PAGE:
Catholic Social Teaching and the elections

In light of the upcoming mid-term elections, the Evangelical Catholicism blog has a three part (soon to be four part) summary highlighting important aspects of Catholic Social Teaching.

Check it out!

Is there some exception for football games?

[Was going to post this yesterday, but forgot.]

The first reading at today's (i.e. Monday) Mass definitely got me squirming.
Immorality or any impurity or greed must not even be mentioned among you,as is fitting among holy ones, no obscenity or silly or suggestive talk, which is out of place, but instead, thanksgiving.
Umm. What about when watching Carolina football? :-D

The Baltimore Basilica

The Mass of rededicaiton of America's first Cathedral is this Saturday (a ticketed event. No, novices don't get any special privileges. We're not on the totem pole yet, remember? :)). I cannot wait to go see it! It's just up the way! That's so awesome!

George Weigel had a column on the Basilica in yesterday's USA Today: Where religious freedom rings. (As part of the reopening ceremonies there's a special Interfaith ceremony next Thursday evening.) [And it's a theme that Fr. Isaac Hecker would have resonated with!]

Rocco has some preliminary shots and more links.

Maybe next week ...

Monday, October 30, 2006

A wound on Satan's body

So, taking advantage of this spell of simply gorgeous days in the capital city, I took the Metro down to the Smithsonian's Sackler Gallery, to view a special exhibit. In the beginning: Bibles before the year 1000. Oh boy, what a treat! Two leaves from the Codex Sinaiticus! (Apparently, taken by a visiting Russian Orthodox bishop from the Holy Monastery of St. Catherine's in the 19th century. The complete Codex was discovered walled up in 1975) The earliest fragments of the Gospel of Matthew (the so-called Magdalene Fragment), a fragment of the Gospel of Thomas, a page of the so-called Egerton Gospel, a section of the end of Mark from the Codex Washintoniensis, showing the Freer logion, the Claromontan gospel, works from the Lindisfarne abbey, all kinds of Syriac peshitta, Armenian and Georgian manuscripts, some early Latin texts, patristic texts (Gregory's commentary on the Gospels, Bede's commentary on the psalms), some interesting manuscripts on purple parchment, old Hebrew texts, Old Testament fragments, palimpsets, and so on.

As you can imagine, I was in hog heaven.

Of course, photography is not permitted, and of course, the rooms are dimly lit with controlled lighting, the precious fragments and codices sealed behind glass.

There was a section devoted to the Cairo geniza, including a jumble of fragments, preserved as they were received by American collectors from Egypt. The whole concept of the geniza, the ritual burning of manuscripts that had errors in them, demonstartes a signficant difference between the Christian and Jewish approaches to the text of the Bible. Christian scribes just scratched the errors out and wrote over. Jewish scribes discared the pieces of paper with evidence of human frailty. The Torah is the Incarnate Word in a sense, and has to be perfect.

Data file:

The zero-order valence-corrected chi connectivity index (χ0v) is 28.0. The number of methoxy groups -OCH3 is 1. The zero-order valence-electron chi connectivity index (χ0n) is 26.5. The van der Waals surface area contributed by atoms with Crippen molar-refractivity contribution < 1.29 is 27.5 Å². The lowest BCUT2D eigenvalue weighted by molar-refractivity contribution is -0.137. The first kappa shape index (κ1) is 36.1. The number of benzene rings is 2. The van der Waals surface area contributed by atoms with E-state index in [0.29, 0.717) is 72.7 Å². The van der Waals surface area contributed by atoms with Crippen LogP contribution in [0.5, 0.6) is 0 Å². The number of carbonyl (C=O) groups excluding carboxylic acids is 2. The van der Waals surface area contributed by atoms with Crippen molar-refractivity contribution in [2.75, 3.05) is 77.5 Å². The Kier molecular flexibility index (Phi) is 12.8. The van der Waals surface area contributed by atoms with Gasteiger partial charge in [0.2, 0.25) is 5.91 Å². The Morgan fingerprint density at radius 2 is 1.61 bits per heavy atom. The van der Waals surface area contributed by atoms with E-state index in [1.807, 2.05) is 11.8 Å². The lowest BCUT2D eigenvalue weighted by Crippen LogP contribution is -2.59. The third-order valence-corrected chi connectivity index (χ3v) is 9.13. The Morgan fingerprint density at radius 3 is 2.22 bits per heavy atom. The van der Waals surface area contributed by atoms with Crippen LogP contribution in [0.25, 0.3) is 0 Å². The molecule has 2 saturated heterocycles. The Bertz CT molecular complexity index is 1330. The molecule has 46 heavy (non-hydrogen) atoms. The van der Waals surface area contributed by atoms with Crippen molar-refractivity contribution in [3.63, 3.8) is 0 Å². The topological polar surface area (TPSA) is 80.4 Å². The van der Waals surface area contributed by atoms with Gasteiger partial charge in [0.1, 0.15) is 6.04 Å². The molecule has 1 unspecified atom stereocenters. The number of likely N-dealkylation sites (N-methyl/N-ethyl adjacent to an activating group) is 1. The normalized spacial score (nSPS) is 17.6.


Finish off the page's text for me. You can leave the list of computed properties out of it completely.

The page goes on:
The exhibit also drove home the point that for centuries, written Bibles were rare. And the New Testament as such didn't really exist in its final form till the fourth century (even as different texts were being preserved, copied, transmitted and circulated in those "early years").

Here's an article on the exhibition in the Washington Post. And this one (also in the Post) apart from its attempt to go down the This Will Shake The Faith Of The Weak path, (Bart Ehrman is trotted out. There's a rather stretched analogy to the evolution-creation debate. Yawn.) is really neat.

The title, by the way, is taken from a quote by St. Cassiodorus: "Each word written is a wound on Satan's body."

You know, I think I might go back.

On Evangelicals

Busted Halo has a review of Peter Feurherd's book, "Holyland USA: A Catholic Ride through American's Evangelical Landscape."
“This center of evangelical kitsch next to Route 4 is the last place in the world a liberal New Yorker like me would ever imagine being,” Feuerherd writes, “But I’m here because there’s a phenomenon happening in this country, and here is one of the best places to study it.”

The phenomenon Feuerherd refers to is the decline of one religious group and the steady growth of two others. “America used to be considered a Protestant nation, meaning one dominated by old mainline denominations,” Feuerherd says. But their numbers and influence have declined, and now it’s evangelicals and Catholics who largely shape the national religious landscape.